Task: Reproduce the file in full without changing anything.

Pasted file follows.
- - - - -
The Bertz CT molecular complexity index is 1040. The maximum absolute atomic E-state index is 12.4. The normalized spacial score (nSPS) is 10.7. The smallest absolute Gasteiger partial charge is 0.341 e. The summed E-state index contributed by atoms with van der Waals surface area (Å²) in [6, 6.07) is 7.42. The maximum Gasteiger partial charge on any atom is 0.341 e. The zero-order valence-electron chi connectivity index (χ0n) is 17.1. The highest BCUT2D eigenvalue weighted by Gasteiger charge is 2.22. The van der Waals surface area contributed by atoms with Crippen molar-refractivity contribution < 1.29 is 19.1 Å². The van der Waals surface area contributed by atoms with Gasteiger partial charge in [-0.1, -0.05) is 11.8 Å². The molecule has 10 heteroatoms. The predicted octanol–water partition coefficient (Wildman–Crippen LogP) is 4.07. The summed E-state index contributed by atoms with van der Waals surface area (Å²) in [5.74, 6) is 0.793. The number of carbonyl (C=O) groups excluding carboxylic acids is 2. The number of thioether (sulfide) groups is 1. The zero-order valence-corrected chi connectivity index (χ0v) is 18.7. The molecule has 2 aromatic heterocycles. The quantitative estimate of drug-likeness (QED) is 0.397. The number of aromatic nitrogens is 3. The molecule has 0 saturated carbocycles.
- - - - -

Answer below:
The Bertz CT molecular complexity index is 1040. The maximum absolute atomic E-state index is 12.4. The normalized spacial score (nSPS) is 10.7. The smallest absolute Gasteiger partial charge is 0.341 e. The summed E-state index contributed by atoms with van der Waals surface area (Å²) in [6, 6.07) is 7.42. The maximum Gasteiger partial charge on any atom is 0.341 e. The zero-order valence-electron chi connectivity index (χ0n) is 17.1. The highest BCUT2D eigenvalue weighted by Gasteiger charge is 2.22. The van der Waals surface area contributed by atoms with Crippen molar-refractivity contribution < 1.29 is 19.1 Å². The van der Waals surface area contributed by atoms with Gasteiger partial charge in [-0.1, -0.05) is 11.8 Å². The molecule has 10 heteroatoms. The predicted octanol–water partition coefficient (Wildman–Crippen LogP) is 4.07. The summed E-state index contributed by atoms with van der Waals surface area (Å²) in [5.74, 6) is 0.793. The number of carbonyl (C=O) groups excluding carboxylic acids is 2. The number of thioether (sulfide) groups is 1. The zero-order valence-corrected chi connectivity index (χ0v) is 18.7. The molecule has 2 aromatic heterocycles. The quantitative estimate of drug-likeness (QED) is 0.397. The number of aromatic nitrogens is 3. The molecule has 0 saturated carbocycles.